HR: What advice would you give to someone considering getting started in the independent industry?
AF: The independent hardware industry is not for the faint at heart. My best advice is to never lose focus of your goals. I won’t lie, there are many challenging days, which is why it’s so important to not allow yourself to deviate from the end result you are striving for. You can’t lose focus!
For me, that means on the bad days, taking a deep breath and looking at the big picture. I remember that tomorrow is a new day, and it’s important to start each day with a fresh outlook.
I try to encourage my staff in the same way. All staff members are encouraged to give their thoughts and ideas. We’re a team, and everyone contributes in a different way. We make up this family called Gow’s.
We maintain a staff Facebook page, a closed group that everyone belongs to. It’s a good way to not only get information out to everyone, but we also encourage staff there.
We also host staff barbecues monthly to continue to keep staff engaged. We offer paid birthdays off and full benefits, and we match pension for our full-time staff. Being a seven-day retail operation, those are some things you don’t get in other places.
HR: Where do you see your business in the next five years to 10 years?
AF: We have plans to transition into furniture and appliances in 2019. With Sears out of the market, it’s a huge opportunity for us. We are in the planning stages of a 54,000-square-foot space to accommodate that new area of our business.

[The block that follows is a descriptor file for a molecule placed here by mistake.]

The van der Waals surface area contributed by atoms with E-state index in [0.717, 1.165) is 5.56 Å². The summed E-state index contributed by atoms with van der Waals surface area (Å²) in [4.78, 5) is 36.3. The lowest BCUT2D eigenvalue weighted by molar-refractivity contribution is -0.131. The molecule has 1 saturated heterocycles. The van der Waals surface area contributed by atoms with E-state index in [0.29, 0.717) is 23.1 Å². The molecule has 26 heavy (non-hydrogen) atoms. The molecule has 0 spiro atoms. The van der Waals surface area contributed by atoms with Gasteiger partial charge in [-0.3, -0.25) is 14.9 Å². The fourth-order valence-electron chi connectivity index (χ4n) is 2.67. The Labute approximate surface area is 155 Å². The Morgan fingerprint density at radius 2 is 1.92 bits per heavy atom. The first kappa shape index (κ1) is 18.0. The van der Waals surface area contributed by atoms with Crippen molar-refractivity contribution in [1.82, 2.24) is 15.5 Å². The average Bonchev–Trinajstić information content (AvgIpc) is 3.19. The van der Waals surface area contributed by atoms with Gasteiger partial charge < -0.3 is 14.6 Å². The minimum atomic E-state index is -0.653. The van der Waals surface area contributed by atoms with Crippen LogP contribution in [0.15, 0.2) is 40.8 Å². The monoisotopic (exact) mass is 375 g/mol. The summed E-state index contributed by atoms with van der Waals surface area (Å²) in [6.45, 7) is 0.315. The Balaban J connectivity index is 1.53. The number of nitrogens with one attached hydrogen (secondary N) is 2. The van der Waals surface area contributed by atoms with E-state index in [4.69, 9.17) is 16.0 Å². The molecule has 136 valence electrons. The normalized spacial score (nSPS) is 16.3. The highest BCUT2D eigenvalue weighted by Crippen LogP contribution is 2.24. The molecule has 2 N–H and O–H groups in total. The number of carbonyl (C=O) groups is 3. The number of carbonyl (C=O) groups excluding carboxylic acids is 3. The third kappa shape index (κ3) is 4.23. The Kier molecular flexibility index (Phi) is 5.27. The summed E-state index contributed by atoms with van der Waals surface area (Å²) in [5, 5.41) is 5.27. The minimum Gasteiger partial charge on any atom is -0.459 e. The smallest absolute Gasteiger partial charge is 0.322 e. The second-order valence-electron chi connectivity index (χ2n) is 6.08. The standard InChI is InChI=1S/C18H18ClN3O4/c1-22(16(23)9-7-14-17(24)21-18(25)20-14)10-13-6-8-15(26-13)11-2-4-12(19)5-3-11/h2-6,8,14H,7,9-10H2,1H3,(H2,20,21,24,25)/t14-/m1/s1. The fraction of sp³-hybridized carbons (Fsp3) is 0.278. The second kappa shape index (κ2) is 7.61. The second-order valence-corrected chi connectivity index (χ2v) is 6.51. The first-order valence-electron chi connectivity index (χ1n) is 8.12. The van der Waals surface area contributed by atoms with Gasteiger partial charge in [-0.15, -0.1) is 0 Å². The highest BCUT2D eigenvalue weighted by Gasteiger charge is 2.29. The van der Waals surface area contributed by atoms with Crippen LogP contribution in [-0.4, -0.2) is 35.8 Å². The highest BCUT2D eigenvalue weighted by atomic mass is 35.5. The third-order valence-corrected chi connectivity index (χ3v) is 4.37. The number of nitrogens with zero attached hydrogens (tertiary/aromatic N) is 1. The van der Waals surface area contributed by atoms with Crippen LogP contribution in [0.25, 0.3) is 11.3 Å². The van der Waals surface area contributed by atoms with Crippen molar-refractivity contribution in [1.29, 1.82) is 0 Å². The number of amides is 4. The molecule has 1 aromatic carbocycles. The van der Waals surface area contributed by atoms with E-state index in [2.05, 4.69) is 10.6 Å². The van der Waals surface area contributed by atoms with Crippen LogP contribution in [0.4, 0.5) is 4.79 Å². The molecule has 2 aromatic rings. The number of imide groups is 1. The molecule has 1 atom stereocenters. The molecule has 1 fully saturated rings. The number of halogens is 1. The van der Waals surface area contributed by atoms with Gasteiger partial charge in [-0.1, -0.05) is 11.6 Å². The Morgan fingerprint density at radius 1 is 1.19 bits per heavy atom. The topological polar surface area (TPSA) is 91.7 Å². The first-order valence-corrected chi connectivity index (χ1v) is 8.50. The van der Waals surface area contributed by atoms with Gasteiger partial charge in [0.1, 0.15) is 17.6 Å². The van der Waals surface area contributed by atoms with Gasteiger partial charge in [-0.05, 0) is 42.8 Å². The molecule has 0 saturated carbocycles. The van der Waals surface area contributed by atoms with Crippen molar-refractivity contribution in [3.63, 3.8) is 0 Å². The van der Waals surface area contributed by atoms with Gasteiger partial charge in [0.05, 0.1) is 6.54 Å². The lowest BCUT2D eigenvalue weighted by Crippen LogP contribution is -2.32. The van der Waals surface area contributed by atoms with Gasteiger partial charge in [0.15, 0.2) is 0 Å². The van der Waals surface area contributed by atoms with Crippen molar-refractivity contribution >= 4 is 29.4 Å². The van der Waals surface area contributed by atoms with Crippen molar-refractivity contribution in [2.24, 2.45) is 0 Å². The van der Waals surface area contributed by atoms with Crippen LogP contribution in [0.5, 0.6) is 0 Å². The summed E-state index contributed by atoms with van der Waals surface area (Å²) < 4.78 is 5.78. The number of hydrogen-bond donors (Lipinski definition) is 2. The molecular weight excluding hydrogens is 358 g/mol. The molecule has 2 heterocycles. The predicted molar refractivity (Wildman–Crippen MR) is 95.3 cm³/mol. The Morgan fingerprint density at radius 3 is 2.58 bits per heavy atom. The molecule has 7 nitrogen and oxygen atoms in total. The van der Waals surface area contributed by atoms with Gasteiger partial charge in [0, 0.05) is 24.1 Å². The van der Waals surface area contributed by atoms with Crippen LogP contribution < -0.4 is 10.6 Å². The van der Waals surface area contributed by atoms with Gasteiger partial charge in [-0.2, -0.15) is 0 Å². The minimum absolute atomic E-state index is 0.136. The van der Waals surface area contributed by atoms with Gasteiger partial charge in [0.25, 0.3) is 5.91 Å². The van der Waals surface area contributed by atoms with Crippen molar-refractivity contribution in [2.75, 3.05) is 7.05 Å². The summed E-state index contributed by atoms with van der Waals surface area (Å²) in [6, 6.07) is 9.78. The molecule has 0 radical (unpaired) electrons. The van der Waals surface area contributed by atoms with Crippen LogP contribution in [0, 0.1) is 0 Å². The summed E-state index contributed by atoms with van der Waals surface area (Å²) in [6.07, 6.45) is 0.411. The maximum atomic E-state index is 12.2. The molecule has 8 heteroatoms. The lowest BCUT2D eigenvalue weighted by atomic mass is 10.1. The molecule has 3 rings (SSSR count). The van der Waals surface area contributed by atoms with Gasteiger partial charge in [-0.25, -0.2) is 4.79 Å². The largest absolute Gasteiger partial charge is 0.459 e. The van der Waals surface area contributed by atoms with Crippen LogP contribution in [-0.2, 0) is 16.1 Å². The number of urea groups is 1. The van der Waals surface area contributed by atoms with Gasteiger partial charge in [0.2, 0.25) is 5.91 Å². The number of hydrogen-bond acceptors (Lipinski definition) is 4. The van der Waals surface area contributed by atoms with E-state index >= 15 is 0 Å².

One of the key components to our future success is marketing ourselves as the one-stop shop for our customers. Continuing to retain staff with experience and offering exceptional customer service gives us an edge over our big-box and online competitors.
What that looks like in five or 10 years? That’s yet to be determined. In today’s market, next week is unpredictable, however, the key is to continue to be able to change and adapt with the challenges that present themselves.
HR: What do you think the industry will look like as a whole in five to 10 years?
AF: I think our future is very optimistic in the Canadian landscape as a whole. Things are changing so quickly, so it’s difficult to pinpoint what the industry will look like that far out.
The key to success is to stay focused on changing with the market because those who don’t get left behind. Sears Canada is a perfect example of that. (The department store chain closed operations in Canada in January.) Our customer base is 80 percent DIY consumer, and as our base continues to transition more toward millennials, the need is greater than ever to be able to offer the skills and knowledge to our customers who need DIY advice. That forward-thinking was part of the impetus for the change of Home Hardware’s national advertising program last year to the tagline “Do it yourself doesn’t mean do it alone. Let me show you how! Here’s how.”
HR: Can you talk about the value and importance you place in furthering your education and networking with other independent retailers?
AF: Networking with other independent retailers gives us a huge advantage over our competition. Being with other retailers is huge because every good idea is borrowed. If you can take one idea from a brainstorming session and go back and implement it, you can often see positive results right away.
Continuing to develop our team is also key. Home Hardware and NRHA offer many tools to assist in this area. It’s important that we offer training and resources to everyone so our customers experience consistent service no matter when they shop. People have come to expect that from us.